Predictably, the shambles left by the well-intentioned bungler leads to a reaction in the form of a Patriot King, the mad savior who gallops to the rescue. Russia took a few years to cast up Vladimir Putin, the immensely popular leader-for-life who is now leading his country down to a new hell, an Orwellian sort of semi-warfare that never ends, as he invades and annexes bits of the Great Russia of the Ivan the Terrible and Joseph Stalin.

In America, things happen faster. So even before the failed redeemer leaves office, we have these two foam-flecked men, Bernie Sanders and Donald Trump, peddling nostrums that sound so different, but at heart are identical: follow me! I will lead you to salvation!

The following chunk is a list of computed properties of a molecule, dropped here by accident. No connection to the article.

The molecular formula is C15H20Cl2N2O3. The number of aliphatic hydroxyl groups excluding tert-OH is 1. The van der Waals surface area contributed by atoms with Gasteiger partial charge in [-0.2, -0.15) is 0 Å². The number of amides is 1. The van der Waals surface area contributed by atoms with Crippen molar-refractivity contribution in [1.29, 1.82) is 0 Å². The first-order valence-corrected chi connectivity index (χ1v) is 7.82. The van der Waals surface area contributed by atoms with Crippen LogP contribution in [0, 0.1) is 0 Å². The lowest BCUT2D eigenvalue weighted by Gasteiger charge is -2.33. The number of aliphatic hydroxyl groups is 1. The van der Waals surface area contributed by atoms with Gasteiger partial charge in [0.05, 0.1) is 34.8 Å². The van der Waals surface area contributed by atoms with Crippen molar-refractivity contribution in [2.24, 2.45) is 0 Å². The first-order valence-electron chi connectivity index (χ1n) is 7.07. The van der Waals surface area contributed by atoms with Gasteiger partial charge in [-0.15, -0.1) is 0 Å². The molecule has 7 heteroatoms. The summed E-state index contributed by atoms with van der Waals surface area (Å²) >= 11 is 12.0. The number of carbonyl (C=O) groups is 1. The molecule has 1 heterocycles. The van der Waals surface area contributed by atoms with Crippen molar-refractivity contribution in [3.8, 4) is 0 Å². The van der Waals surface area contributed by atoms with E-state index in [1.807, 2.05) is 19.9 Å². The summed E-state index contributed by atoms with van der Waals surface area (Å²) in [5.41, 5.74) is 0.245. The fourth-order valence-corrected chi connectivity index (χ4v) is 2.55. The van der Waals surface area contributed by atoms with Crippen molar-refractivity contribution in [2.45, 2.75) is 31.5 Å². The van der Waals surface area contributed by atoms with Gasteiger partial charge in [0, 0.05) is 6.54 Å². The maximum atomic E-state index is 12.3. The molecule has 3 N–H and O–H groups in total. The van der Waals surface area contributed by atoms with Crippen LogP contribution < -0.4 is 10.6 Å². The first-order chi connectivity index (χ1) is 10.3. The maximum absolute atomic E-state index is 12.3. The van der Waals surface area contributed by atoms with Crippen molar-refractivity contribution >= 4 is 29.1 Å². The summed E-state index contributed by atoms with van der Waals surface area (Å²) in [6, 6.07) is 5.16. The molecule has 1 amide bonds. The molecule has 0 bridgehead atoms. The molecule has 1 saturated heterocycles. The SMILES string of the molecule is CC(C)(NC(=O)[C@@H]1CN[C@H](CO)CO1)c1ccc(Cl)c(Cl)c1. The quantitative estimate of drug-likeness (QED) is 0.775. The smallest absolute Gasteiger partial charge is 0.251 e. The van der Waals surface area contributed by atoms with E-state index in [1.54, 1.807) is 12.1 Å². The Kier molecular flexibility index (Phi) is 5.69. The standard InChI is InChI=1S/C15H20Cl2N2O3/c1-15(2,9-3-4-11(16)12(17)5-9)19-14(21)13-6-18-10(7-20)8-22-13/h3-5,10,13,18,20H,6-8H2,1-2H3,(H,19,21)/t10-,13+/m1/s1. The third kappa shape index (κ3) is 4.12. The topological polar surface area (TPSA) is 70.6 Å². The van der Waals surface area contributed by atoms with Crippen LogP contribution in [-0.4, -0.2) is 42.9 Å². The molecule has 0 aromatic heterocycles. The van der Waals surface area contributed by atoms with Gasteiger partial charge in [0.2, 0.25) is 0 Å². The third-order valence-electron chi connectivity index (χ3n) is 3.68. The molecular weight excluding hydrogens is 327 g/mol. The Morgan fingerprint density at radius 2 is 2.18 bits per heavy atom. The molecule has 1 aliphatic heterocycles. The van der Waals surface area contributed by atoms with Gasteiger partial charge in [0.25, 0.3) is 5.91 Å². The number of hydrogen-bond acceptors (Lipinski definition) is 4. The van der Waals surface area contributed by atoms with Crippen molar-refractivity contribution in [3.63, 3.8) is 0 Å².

If either man wins his party’s nomination, I will vote for the other party. If both are nominated, I will move to Canada.  



Thursday, August 20, 2015

Trust but verify but trust some more

The Associated Press reports:

VIENNA (AP) -- Iran will be allowed to use its own inspectors to investigate a site it has been accused of using to develop nuclear arms, operating under a secret agreement with the U.N. agency that normally carries out such work, according to a document seen by The Associated Press.
If we weren't talking about a theological nutcase of a pariah nation getting the ultimate weapon, and inspiring at least three other Middle Eastern nations to do the same, this would be the occasion for a Saturday Night Live skit.

Iran, which has been developing its nuclear capabilities for years and lying about it.